Art Wittmann

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Where the Cloud Touches Down: Simplifying Data Center Infrastructure Management

Thursday, July 25, 2013
10:00 AM PT/1:00 PM ET

In most data centers, DCIM rests on a shaky foundation of manual record keeping and scattered documentation. OpManager replaces data center documentation with a single repository for data, QRCodes for asset tracking, accurate 3D mapping of asset locations, and a configuration management database (CMDB). In this webcast, sponsored by ManageEngine, you will see how a real-world datacenter mapping stored in racktables gets imported into OpManager, which then provides a 3D visualization of where assets actually are. You'll also see how the QR Code generator helps you make the link between real assets and the monitoring world, and how the layered CMDB provides a single point of view for all your configuration data.

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A Network Computing Webinar:
SDN First Steps

Thursday, August 8, 2013
11:00 AM PT / 2:00 PM ET

This webinar will help attendees understand the overall concept of SDN and its benefits, describe the different conceptual approaches to SDN, and examine the various technologies, both proprietary and open source, that are emerging. It will also help users decide whether SDN makes sense in their environment, and outline the first steps IT can take for testing SDN technologies.

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Following Up With Paul Marcoux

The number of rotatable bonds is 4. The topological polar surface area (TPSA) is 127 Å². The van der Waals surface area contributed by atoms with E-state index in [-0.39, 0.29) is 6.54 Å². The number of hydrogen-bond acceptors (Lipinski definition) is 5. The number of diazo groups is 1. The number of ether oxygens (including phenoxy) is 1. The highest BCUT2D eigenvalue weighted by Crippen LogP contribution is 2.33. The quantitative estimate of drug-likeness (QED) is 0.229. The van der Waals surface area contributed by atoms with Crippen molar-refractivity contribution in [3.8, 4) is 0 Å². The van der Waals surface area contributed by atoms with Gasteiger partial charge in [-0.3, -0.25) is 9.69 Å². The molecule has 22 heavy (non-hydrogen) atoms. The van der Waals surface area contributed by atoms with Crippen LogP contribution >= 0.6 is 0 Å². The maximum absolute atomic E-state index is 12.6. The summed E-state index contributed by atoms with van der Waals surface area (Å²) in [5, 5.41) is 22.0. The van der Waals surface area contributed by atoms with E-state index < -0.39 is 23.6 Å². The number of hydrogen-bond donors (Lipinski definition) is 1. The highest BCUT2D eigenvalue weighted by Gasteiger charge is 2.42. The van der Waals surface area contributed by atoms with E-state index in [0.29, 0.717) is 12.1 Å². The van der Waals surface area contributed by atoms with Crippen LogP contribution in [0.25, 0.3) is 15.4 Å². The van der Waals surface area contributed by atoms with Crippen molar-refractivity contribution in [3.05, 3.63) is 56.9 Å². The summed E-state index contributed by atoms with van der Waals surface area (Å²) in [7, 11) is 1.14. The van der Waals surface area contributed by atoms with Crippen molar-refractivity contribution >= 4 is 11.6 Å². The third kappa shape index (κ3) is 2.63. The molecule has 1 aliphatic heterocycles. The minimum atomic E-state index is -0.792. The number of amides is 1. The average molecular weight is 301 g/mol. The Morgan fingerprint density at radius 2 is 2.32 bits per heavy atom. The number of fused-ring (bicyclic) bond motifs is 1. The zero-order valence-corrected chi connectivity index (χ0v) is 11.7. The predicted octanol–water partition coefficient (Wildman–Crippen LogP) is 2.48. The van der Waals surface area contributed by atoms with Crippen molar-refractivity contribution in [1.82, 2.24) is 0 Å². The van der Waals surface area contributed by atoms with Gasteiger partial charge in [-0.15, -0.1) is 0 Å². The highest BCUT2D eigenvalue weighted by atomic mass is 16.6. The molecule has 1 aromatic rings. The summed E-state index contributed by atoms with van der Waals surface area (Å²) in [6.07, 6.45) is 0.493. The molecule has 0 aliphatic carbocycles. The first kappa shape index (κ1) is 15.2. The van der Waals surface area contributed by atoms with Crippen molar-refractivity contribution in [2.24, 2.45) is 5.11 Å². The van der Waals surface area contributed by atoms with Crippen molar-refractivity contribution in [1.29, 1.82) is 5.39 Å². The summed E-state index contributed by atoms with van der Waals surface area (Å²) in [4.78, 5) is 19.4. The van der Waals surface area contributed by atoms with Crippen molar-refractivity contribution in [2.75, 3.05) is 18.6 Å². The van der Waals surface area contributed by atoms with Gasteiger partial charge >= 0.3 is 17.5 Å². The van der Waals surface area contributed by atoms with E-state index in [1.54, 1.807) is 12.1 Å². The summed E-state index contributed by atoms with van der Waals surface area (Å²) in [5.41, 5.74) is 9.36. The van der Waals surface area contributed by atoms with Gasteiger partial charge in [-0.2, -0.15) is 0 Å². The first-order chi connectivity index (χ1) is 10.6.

Last week I blogged about conflicting reports on new plans laid out by Cisco's new Green Guru, Paul Marcoux. I had a chance to catch up with Paul this morning -- here's what I learned. First let me recap a bit. Marcoux recently came to Cisco from APC, where he led many green-related efforts and involved the company in industry consortia like the GreenGrid. In coming to Cisco, Marcoux wants to energize the company about efficient computing as much as he did at APC, and there's no doubt that APC has offered some powerful thinking on efficient computing, particularly for midmarket customers.

What caught my attention was that some reports had Marcoux putting Cisco in the virtualization management business, competing with the likes of VMware and Citrix/Xen, while others described his efforts working to smarten up the plumbing so that management products from the VMWares of the world can take power and cooling into account when deciding where computational loads should run.

As it turns out, the latter is closer to Marcoux's marching orders. The problem he sees is that current standards aren't complete enough to even begin piecing together the energy and cooling usage in a data center, especially without resorting to proprietary systems.

That leaves Marcoux and Cisco with two challenges. First is to work with standards bodies to drive standardized methods for reporting power usage and environmental conditions, and to work with virtualization management vendors to take advantage of the standards once they're created. The second is get the various divisions within Cisco to implement the standards. In some cases, existing sensors already are collecting the data, but in other cases, hardware will have to redesigned, or not fully participate in the environmental monitoring.

There is a third task, and it's no less of challenge, but it is primarily out of Cisco's hands, and that is the building of a virtualization management system that can actually consider business rules and environmental conditions at the same time to make the right decisions about when and where applications should run.

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